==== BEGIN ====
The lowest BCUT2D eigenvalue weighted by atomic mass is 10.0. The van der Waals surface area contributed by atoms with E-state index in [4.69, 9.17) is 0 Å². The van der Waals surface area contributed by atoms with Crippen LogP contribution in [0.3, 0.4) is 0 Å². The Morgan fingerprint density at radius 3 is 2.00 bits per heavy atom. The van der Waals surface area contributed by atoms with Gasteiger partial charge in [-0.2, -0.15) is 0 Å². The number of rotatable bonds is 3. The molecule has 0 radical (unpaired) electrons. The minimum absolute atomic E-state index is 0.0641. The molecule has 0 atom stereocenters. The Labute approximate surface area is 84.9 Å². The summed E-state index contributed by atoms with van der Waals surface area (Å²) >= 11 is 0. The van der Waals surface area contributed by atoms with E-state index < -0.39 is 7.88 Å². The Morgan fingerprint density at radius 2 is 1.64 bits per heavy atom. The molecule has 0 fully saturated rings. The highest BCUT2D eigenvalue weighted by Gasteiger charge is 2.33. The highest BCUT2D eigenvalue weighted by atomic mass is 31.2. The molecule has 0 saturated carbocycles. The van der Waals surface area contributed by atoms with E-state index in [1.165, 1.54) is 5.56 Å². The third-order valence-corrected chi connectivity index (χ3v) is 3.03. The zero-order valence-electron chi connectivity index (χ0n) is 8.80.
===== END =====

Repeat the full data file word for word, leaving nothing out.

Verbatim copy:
The lowest BCUT2D eigenvalue weighted by atomic mass is 10.0. The van der Waals surface area contributed by atoms with E-state index in [4.69, 9.17) is 0 Å². The van der Waals surface area contributed by atoms with Crippen LogP contribution in [0.3, 0.4) is 0 Å². The Morgan fingerprint density at radius 3 is 2.00 bits per heavy atom. The van der Waals surface area contributed by atoms with Gasteiger partial charge in [-0.2, -0.15) is 0 Å². The number of rotatable bonds is 3. The molecule has 0 radical (unpaired) electrons. The minimum absolute atomic E-state index is 0.0641. The molecule has 0 atom stereocenters. The Labute approximate surface area is 84.9 Å². The summed E-state index contributed by atoms with van der Waals surface area (Å²) >= 11 is 0. The van der Waals surface area contributed by atoms with E-state index < -0.39 is 7.88 Å². The Morgan fingerprint density at radius 2 is 1.64 bits per heavy atom. The molecule has 0 fully saturated rings. The highest BCUT2D eigenvalue weighted by Gasteiger charge is 2.33. The highest BCUT2D eigenvalue weighted by atomic mass is 31.2. The molecule has 0 saturated carbocycles. The van der Waals surface area contributed by atoms with E-state index in [1.165, 1.54) is 5.56 Å². The third-order valence-corrected chi connectivity index (χ3v) is 3.03. The zero-order valence-electron chi connectivity index (χ0n) is 8.80.